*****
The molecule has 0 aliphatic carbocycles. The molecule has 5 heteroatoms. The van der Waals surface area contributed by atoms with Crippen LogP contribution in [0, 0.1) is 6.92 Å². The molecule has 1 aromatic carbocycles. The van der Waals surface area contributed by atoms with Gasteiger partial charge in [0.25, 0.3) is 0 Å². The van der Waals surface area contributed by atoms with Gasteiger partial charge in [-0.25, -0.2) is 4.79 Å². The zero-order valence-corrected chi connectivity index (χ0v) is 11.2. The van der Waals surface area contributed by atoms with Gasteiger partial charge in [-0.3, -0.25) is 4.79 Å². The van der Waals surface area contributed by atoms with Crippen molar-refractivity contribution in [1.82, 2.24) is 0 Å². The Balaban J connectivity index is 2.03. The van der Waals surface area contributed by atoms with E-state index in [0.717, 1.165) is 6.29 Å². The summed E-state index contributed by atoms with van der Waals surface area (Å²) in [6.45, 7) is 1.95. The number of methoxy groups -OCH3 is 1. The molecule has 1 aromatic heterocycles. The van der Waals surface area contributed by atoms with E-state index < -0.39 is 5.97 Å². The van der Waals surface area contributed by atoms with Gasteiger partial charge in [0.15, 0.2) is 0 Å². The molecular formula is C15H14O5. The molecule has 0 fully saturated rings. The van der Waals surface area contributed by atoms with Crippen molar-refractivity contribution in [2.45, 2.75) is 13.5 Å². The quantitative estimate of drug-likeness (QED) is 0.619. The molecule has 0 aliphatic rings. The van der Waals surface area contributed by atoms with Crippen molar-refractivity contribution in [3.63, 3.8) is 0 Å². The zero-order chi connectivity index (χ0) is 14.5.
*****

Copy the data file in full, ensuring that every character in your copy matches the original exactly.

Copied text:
The molecule has 0 aliphatic carbocycles. The molecule has 5 heteroatoms. The van der Waals surface area contributed by atoms with Crippen LogP contribution in [0, 0.1) is 6.92 Å². The molecule has 1 aromatic carbocycles. The van der Waals surface area contributed by atoms with Gasteiger partial charge in [0.25, 0.3) is 0 Å². The van der Waals surface area contributed by atoms with Gasteiger partial charge in [-0.25, -0.2) is 4.79 Å². The zero-order valence-corrected chi connectivity index (χ0v) is 11.2. The van der Waals surface area contributed by atoms with Gasteiger partial charge in [-0.3, -0.25) is 4.79 Å². The van der Waals surface area contributed by atoms with Crippen molar-refractivity contribution in [1.82, 2.24) is 0 Å². The Balaban J connectivity index is 2.03. The van der Waals surface area contributed by atoms with E-state index in [0.717, 1.165) is 6.29 Å². The summed E-state index contributed by atoms with van der Waals surface area (Å²) in [6.45, 7) is 1.95. The number of methoxy groups -OCH3 is 1. The molecule has 1 aromatic heterocycles. The van der Waals surface area contributed by atoms with E-state index < -0.39 is 5.97 Å². The van der Waals surface area contributed by atoms with Gasteiger partial charge in [0.15, 0.2) is 0 Å². The molecular formula is C15H14O5. The molecule has 0 fully saturated rings. The van der Waals surface area contributed by atoms with Crippen molar-refractivity contribution in [2.45, 2.75) is 13.5 Å². The quantitative estimate of drug-likeness (QED) is 0.619. The molecule has 0 aliphatic rings. The van der Waals surface area contributed by atoms with Crippen molar-refractivity contribution in [3.63, 3.8) is 0 Å². The zero-order chi connectivity index (χ0) is 14.5.